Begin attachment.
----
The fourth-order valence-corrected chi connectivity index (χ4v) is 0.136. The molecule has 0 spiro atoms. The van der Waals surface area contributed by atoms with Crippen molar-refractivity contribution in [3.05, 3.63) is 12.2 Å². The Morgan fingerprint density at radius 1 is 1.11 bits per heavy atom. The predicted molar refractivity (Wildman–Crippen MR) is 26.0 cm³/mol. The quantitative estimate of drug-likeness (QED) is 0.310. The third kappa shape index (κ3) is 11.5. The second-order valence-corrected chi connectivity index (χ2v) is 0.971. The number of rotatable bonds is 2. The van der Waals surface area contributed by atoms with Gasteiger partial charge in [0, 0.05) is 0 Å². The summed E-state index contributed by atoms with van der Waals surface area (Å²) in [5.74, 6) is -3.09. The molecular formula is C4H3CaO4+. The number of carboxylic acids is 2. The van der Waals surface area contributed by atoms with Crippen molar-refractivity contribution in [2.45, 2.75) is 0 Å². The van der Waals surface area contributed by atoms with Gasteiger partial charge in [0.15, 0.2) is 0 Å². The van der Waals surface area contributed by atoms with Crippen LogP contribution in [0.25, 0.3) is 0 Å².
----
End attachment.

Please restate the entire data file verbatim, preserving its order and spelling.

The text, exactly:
The fourth-order valence-corrected chi connectivity index (χ4v) is 0.136. The molecule has 0 spiro atoms. The van der Waals surface area contributed by atoms with Crippen molar-refractivity contribution in [3.05, 3.63) is 12.2 Å². The Morgan fingerprint density at radius 1 is 1.11 bits per heavy atom. The predicted molar refractivity (Wildman–Crippen MR) is 26.0 cm³/mol. The quantitative estimate of drug-likeness (QED) is 0.310. The third kappa shape index (κ3) is 11.5. The second-order valence-corrected chi connectivity index (χ2v) is 0.971. The number of rotatable bonds is 2. The van der Waals surface area contributed by atoms with Gasteiger partial charge in [0, 0.05) is 0 Å². The summed E-state index contributed by atoms with van der Waals surface area (Å²) in [5.74, 6) is -3.09. The molecular formula is C4H3CaO4+. The number of carboxylic acids is 2. The van der Waals surface area contributed by atoms with Crippen molar-refractivity contribution in [2.45, 2.75) is 0 Å². The van der Waals surface area contributed by atoms with Gasteiger partial charge in [0.15, 0.2) is 0 Å². The van der Waals surface area contributed by atoms with Crippen LogP contribution in [0.25, 0.3) is 0 Å².